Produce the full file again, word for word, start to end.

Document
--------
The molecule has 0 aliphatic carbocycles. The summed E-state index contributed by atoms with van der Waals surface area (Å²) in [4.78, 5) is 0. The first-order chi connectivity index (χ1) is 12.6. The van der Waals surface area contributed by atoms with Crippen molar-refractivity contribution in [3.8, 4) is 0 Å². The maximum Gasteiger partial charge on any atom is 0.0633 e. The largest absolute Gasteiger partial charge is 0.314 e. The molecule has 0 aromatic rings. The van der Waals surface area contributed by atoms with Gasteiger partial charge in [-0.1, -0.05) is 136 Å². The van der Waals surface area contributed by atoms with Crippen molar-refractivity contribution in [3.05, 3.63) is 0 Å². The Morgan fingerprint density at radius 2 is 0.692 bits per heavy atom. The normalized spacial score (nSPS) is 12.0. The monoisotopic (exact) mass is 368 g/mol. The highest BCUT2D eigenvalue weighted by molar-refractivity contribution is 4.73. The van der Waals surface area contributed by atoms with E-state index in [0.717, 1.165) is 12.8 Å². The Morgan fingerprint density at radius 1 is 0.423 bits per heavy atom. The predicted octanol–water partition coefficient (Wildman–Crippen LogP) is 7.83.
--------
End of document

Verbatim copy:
The molecule has 0 aliphatic carbocycles. The summed E-state index contributed by atoms with van der Waals surface area (Å²) in [4.78, 5) is 0. The first-order chi connectivity index (χ1) is 12.6. The van der Waals surface area contributed by atoms with Crippen molar-refractivity contribution in [3.8, 4) is 0 Å². The maximum Gasteiger partial charge on any atom is 0.0633 e. The largest absolute Gasteiger partial charge is 0.314 e. The molecule has 0 aromatic rings. The van der Waals surface area contributed by atoms with Gasteiger partial charge in [-0.1, -0.05) is 136 Å². The van der Waals surface area contributed by atoms with Crippen molar-refractivity contribution in [3.05, 3.63) is 0 Å². The Morgan fingerprint density at radius 2 is 0.692 bits per heavy atom. The normalized spacial score (nSPS) is 12.0. The monoisotopic (exact) mass is 368 g/mol. The highest BCUT2D eigenvalue weighted by molar-refractivity contribution is 4.73. The van der Waals surface area contributed by atoms with E-state index in [0.717, 1.165) is 12.8 Å². The Morgan fingerprint density at radius 1 is 0.423 bits per heavy atom. The predicted octanol–water partition coefficient (Wildman–Crippen LogP) is 7.83.